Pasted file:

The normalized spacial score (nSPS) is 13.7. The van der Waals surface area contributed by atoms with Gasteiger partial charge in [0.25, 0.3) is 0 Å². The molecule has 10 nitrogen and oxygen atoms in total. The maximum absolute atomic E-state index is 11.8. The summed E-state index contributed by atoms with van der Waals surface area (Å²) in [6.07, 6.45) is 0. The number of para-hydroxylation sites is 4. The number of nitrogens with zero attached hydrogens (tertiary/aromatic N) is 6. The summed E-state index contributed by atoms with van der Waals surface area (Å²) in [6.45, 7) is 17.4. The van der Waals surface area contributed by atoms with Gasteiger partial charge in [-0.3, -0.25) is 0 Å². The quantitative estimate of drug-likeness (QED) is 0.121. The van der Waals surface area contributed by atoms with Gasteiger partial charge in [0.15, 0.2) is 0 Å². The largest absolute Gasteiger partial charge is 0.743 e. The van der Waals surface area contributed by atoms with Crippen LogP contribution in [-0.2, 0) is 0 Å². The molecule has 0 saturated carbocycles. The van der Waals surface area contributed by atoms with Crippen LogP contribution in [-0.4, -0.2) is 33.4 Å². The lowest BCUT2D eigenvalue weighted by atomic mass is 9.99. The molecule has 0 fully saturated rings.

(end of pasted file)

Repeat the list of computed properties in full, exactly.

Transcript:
The normalized spacial score (nSPS) is 13.7. The van der Waals surface area contributed by atoms with Gasteiger partial charge in [0.25, 0.3) is 0 Å². The molecule has 10 nitrogen and oxygen atoms in total. The maximum absolute atomic E-state index is 11.8. The summed E-state index contributed by atoms with van der Waals surface area (Å²) in [6.07, 6.45) is 0. The number of para-hydroxylation sites is 4. The number of nitrogens with zero attached hydrogens (tertiary/aromatic N) is 6. The summed E-state index contributed by atoms with van der Waals surface area (Å²) in [6.45, 7) is 17.4. The van der Waals surface area contributed by atoms with Gasteiger partial charge in [-0.3, -0.25) is 0 Å². The quantitative estimate of drug-likeness (QED) is 0.121. The van der Waals surface area contributed by atoms with Gasteiger partial charge in [0.15, 0.2) is 0 Å². The largest absolute Gasteiger partial charge is 0.743 e. The van der Waals surface area contributed by atoms with Crippen LogP contribution in [-0.2, 0) is 0 Å². The molecule has 0 saturated carbocycles. The van der Waals surface area contributed by atoms with Crippen LogP contribution in [-0.4, -0.2) is 33.4 Å². The lowest BCUT2D eigenvalue weighted by atomic mass is 9.99. The molecule has 0 fully saturated rings.